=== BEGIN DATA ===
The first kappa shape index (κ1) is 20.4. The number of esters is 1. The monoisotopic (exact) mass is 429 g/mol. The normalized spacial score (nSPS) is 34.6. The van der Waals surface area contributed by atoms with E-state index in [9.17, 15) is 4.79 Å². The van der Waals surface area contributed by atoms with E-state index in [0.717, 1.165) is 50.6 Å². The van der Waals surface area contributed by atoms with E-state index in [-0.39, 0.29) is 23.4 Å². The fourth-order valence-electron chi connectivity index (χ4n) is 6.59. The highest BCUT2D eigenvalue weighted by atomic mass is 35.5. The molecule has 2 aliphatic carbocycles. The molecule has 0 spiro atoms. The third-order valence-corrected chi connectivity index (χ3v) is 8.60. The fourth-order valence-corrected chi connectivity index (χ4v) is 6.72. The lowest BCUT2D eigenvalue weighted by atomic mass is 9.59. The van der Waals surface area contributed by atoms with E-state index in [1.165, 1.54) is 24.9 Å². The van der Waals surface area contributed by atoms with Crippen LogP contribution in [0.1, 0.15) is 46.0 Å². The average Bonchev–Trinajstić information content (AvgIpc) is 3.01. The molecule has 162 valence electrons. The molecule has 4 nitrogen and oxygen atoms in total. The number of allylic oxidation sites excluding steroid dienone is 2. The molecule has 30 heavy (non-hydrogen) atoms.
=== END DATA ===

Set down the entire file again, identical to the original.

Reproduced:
The first kappa shape index (κ1) is 20.4. The number of esters is 1. The monoisotopic (exact) mass is 429 g/mol. The normalized spacial score (nSPS) is 34.6. The van der Waals surface area contributed by atoms with E-state index in [9.17, 15) is 4.79 Å². The van der Waals surface area contributed by atoms with E-state index in [0.717, 1.165) is 50.6 Å². The van der Waals surface area contributed by atoms with E-state index in [-0.39, 0.29) is 23.4 Å². The fourth-order valence-electron chi connectivity index (χ4n) is 6.59. The highest BCUT2D eigenvalue weighted by atomic mass is 35.5. The molecule has 2 aliphatic carbocycles. The molecule has 0 spiro atoms. The third-order valence-corrected chi connectivity index (χ3v) is 8.60. The fourth-order valence-corrected chi connectivity index (χ4v) is 6.72. The lowest BCUT2D eigenvalue weighted by atomic mass is 9.59. The van der Waals surface area contributed by atoms with E-state index in [1.165, 1.54) is 24.9 Å². The van der Waals surface area contributed by atoms with Crippen LogP contribution in [0.1, 0.15) is 46.0 Å². The average Bonchev–Trinajstić information content (AvgIpc) is 3.01. The molecule has 162 valence electrons. The molecule has 4 nitrogen and oxygen atoms in total. The number of allylic oxidation sites excluding steroid dienone is 2. The molecule has 30 heavy (non-hydrogen) atoms.